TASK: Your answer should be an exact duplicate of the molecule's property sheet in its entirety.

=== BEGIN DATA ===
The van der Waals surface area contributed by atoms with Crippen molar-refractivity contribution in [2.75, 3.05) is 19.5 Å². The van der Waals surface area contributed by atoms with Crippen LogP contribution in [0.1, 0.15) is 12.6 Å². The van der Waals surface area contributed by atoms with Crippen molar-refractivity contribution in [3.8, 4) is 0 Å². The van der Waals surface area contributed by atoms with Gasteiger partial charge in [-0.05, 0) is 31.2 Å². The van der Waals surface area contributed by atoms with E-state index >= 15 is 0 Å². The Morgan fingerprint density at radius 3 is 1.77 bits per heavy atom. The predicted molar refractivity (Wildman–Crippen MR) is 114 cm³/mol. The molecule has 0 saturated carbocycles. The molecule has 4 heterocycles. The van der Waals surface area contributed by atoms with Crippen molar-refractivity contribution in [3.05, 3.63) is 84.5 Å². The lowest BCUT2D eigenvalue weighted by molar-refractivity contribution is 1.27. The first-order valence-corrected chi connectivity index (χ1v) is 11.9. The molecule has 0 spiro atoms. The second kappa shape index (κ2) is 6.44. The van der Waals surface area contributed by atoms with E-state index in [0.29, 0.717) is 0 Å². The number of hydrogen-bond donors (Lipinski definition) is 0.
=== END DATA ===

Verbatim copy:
The van der Waals surface area contributed by atoms with Crippen molar-refractivity contribution in [2.75, 3.05) is 19.5 Å². The van der Waals surface area contributed by atoms with Crippen LogP contribution in [0.1, 0.15) is 12.6 Å². The van der Waals surface area contributed by atoms with Crippen molar-refractivity contribution in [3.8, 4) is 0 Å². The van der Waals surface area contributed by atoms with Gasteiger partial charge in [-0.05, 0) is 31.2 Å². The van der Waals surface area contributed by atoms with E-state index >= 15 is 0 Å². The Morgan fingerprint density at radius 3 is 1.77 bits per heavy atom. The predicted molar refractivity (Wildman–Crippen MR) is 114 cm³/mol. The molecule has 0 saturated carbocycles. The molecule has 4 heterocycles. The van der Waals surface area contributed by atoms with Crippen molar-refractivity contribution in [3.05, 3.63) is 84.5 Å². The lowest BCUT2D eigenvalue weighted by molar-refractivity contribution is 1.27. The first-order valence-corrected chi connectivity index (χ1v) is 11.9. The molecule has 0 spiro atoms. The second kappa shape index (κ2) is 6.44. The van der Waals surface area contributed by atoms with E-state index in [0.29, 0.717) is 0 Å². The number of hydrogen-bond donors (Lipinski definition) is 0.